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those marmots love to munch on brake hoses...

2:08 a.m. on August 10, 2013 (EDT)
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By this time of the year, especially a dry year, the marmots are not much trouble at the trailheads.  The real problem is when there is still a lot of snow above the trailhead.  I was at Mineral King in late May once, and when I got back to my car, there was a marmot under my hood munching on the insulation on the firewall.  This in spite of the fact that I had erected a chickenwire fence around my car with solid rock anchors holding the base down so they couldn't go under it.  The marmots were smarter and just climbed the chickenwire until their weight pulled the top away from my car, and they were home free.

6:29 a.m. on August 10, 2013 (EDT)
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Thanks for telling the tale of the trip from your perspective Pat.  You have some nice pics in there too.  As usual when looking at trip reports from out West I'm left with good memories of my time out there and a sense of loss from having moved East. Glad you got the chance to experience it.

On that note, time for breakfast because I'm taking the girls on a day hike in the wet woods today.  Have to celebrate what I've got rather than cry about what I don't!

10:27 a.m. on August 10, 2013 (EDT)
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Patman said:

I shouldn't have been surprised; we've been together for 25 years now and she continuously humbles me with both Phileo (friendship love) and Agape (unconditional love). 

 I liked your entire trip report, but this was my favorite part. I've got a bride of 22 years, and most every day I'm reminded of what a gift she is.

When's the next Sierra trip? ;)

11:44 a.m. on August 10, 2013 (EDT)
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Welcome to the West. Now you are in a special club of people that have been out there and come back to tell about it. The East is fine. The West is big, and open by comparison. Come back soon.

12:41 p.m. on August 10, 2013 (EDT)
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Isn't elevation nice? Looks like a wonderful trip to start your experiences in the mountains.

7:47 p.m. on August 10, 2013 (EDT)
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What an awesome experience;thanks for sharing it. Great pictures. Do you mind if I ask what camera you use?

8:35 p.m. on August 10, 2013 (EDT)
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Hey thanks guys;I appreciate the comments.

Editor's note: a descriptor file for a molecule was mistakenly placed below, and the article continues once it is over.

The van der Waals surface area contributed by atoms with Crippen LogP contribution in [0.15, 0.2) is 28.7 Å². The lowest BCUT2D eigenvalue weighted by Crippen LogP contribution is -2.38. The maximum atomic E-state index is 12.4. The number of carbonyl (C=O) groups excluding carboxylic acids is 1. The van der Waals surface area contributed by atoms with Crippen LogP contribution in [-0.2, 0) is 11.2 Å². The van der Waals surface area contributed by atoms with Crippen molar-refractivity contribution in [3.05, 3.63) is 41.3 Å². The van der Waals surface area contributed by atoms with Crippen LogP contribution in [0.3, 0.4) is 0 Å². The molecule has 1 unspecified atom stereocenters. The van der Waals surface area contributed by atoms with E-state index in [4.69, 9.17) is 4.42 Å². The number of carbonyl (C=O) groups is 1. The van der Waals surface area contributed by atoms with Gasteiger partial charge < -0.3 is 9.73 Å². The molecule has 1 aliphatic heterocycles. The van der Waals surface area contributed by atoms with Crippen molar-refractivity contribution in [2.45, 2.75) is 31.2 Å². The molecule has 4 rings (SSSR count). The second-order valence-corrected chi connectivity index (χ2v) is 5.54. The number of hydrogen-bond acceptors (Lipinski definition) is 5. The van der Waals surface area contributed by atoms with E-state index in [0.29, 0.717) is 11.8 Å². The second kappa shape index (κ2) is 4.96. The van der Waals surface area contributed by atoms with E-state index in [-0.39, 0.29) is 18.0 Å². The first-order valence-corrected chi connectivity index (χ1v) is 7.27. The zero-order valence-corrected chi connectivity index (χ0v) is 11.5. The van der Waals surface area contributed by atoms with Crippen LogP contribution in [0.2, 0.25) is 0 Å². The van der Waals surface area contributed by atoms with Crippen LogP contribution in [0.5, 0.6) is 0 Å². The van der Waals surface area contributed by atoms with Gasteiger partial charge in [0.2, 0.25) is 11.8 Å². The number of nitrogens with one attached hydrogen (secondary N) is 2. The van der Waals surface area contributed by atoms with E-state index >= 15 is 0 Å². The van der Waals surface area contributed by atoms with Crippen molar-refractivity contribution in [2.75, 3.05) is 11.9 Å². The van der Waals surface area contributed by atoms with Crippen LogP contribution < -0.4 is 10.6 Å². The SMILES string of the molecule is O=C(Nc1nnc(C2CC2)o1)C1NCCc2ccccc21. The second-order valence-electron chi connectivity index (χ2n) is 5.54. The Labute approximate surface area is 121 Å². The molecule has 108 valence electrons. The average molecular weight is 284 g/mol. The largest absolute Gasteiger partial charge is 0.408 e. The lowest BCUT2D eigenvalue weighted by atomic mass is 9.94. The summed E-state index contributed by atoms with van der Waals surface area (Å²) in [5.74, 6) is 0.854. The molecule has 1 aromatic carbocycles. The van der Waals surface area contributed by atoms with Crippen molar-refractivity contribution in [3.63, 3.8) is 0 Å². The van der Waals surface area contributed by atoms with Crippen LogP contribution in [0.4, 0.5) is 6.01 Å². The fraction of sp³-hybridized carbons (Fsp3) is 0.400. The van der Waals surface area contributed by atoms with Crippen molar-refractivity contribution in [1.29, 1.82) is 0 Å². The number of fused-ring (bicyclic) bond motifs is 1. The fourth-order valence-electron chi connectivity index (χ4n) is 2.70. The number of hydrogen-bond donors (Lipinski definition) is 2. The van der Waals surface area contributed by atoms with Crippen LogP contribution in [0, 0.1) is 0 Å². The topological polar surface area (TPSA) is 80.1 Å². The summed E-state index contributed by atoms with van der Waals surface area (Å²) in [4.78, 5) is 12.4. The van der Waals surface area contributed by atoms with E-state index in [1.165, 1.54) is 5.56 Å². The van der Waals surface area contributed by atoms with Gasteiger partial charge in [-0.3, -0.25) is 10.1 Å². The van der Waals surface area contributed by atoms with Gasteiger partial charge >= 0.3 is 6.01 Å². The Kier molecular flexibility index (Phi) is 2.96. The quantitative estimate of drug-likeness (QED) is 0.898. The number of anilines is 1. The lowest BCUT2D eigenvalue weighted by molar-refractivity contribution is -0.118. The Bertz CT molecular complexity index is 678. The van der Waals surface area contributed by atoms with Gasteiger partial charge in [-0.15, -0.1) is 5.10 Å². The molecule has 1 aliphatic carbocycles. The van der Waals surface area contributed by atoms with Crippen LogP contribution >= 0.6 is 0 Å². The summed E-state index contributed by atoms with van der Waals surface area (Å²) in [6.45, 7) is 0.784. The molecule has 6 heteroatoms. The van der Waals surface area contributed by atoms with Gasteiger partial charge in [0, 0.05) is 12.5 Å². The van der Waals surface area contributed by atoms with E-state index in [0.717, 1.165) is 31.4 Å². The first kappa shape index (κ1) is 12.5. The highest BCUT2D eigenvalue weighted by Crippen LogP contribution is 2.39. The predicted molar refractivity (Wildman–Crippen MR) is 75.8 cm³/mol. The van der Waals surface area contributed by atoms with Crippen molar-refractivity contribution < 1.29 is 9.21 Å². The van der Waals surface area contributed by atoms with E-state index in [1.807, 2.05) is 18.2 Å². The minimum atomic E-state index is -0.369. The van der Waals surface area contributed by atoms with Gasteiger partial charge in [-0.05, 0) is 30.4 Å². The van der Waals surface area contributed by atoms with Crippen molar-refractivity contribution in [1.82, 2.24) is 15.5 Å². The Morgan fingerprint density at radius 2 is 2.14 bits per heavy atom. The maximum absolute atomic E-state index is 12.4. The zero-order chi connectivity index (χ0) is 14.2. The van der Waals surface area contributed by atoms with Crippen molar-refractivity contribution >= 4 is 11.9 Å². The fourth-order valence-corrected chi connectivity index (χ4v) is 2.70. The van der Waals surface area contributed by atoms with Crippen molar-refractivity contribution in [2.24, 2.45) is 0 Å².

I did the Grand Canyon rim to rim a couple yeas ago so I've been out west once before but it wasn't like this....

 

MPaint, sure thing: I used a Nikon Coolpix AW110, the water proof and shock proof model (because I tend to be clumsy with a camera and on my normal trips, I ford a lot of creeks and get a lot of rain.)

1:40 p.m. on August 11, 2013 (EDT)
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My family is from WA state, but I grew up in Maryland. After a series of trips during college summers, I made plans to move West. That was over 40 years ago and I have never looked back.

2:33 a.m. on August 12, 2013 (EDT)
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Nice photos! It's great to hear about the same trip from two different perspectives, in word and pictures. Your enthusiasm brings back memories of my first western adventure -- Zion when I was 17 -- and first in-depth encounter in the Sierra, when I went all-in and did the JMT. There's really nothing else quite like it.

I don't suppose you got a chance to snap a shot of John next to a sugar pine? He needs an avatar!

9:52 a.m. on August 12, 2013 (EDT)
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Great report, Patrick! It looks like y'all had an AWESOME time! This looks like an amazing trip that you will never forget.

Don't you love the Sierra? :) It is like a different world than it is back here in the East. I love all of both of your pictures. They are really great! I especially like that one of you on the fin of Sawtooth and the one of you and John above that lake just before the hail storm.